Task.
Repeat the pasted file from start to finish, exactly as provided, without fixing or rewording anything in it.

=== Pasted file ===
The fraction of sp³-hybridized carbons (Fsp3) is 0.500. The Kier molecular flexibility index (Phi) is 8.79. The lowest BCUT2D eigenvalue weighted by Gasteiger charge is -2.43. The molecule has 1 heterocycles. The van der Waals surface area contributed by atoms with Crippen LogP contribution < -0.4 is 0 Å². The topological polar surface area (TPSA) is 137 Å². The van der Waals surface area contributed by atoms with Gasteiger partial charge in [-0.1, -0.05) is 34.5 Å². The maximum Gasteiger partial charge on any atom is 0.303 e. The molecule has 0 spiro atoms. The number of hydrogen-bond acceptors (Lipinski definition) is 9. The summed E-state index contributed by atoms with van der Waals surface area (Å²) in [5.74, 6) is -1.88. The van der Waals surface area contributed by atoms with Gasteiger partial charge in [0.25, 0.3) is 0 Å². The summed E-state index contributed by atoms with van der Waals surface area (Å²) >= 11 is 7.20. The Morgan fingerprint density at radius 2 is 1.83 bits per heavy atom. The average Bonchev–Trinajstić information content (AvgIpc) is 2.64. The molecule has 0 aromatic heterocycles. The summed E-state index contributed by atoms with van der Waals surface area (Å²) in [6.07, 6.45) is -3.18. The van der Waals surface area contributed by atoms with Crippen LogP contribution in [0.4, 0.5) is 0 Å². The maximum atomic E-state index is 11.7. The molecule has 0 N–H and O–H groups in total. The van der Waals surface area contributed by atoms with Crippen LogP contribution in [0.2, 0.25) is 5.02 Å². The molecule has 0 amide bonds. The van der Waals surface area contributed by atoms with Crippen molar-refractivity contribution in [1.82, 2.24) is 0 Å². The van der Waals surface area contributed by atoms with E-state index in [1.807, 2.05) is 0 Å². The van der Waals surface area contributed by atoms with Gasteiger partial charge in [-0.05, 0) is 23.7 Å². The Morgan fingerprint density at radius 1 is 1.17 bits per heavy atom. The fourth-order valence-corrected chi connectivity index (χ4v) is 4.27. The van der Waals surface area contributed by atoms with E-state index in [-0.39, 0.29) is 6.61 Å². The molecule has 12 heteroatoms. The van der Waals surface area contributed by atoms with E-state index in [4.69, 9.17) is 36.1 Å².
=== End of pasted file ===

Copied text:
The fraction of sp³-hybridized carbons (Fsp3) is 0.500. The Kier molecular flexibility index (Phi) is 8.79. The lowest BCUT2D eigenvalue weighted by Gasteiger charge is -2.43. The molecule has 1 heterocycles. The van der Waals surface area contributed by atoms with Crippen LogP contribution < -0.4 is 0 Å². The topological polar surface area (TPSA) is 137 Å². The van der Waals surface area contributed by atoms with Gasteiger partial charge in [-0.1, -0.05) is 34.5 Å². The maximum Gasteiger partial charge on any atom is 0.303 e. The molecule has 0 spiro atoms. The number of hydrogen-bond acceptors (Lipinski definition) is 9. The summed E-state index contributed by atoms with van der Waals surface area (Å²) in [5.74, 6) is -1.88. The van der Waals surface area contributed by atoms with Gasteiger partial charge in [0.25, 0.3) is 0 Å². The summed E-state index contributed by atoms with van der Waals surface area (Å²) >= 11 is 7.20. The Morgan fingerprint density at radius 2 is 1.83 bits per heavy atom. The average Bonchev–Trinajstić information content (AvgIpc) is 2.64. The molecule has 0 aromatic heterocycles. The summed E-state index contributed by atoms with van der Waals surface area (Å²) in [6.07, 6.45) is -3.18. The van der Waals surface area contributed by atoms with Crippen LogP contribution in [0.4, 0.5) is 0 Å². The maximum atomic E-state index is 11.7. The molecule has 0 N–H and O–H groups in total. The van der Waals surface area contributed by atoms with Crippen LogP contribution in [0.2, 0.25) is 5.02 Å². The molecule has 0 amide bonds. The van der Waals surface area contributed by atoms with Crippen molar-refractivity contribution in [1.82, 2.24) is 0 Å². The van der Waals surface area contributed by atoms with E-state index in [1.807, 2.05) is 0 Å². The van der Waals surface area contributed by atoms with Gasteiger partial charge in [-0.05, 0) is 23.7 Å². The Morgan fingerprint density at radius 1 is 1.17 bits per heavy atom. The fourth-order valence-corrected chi connectivity index (χ4v) is 4.27. The van der Waals surface area contributed by atoms with E-state index in [-0.39, 0.29) is 6.61 Å². The molecule has 12 heteroatoms. The van der Waals surface area contributed by atoms with E-state index in [4.69, 9.17) is 36.1 Å².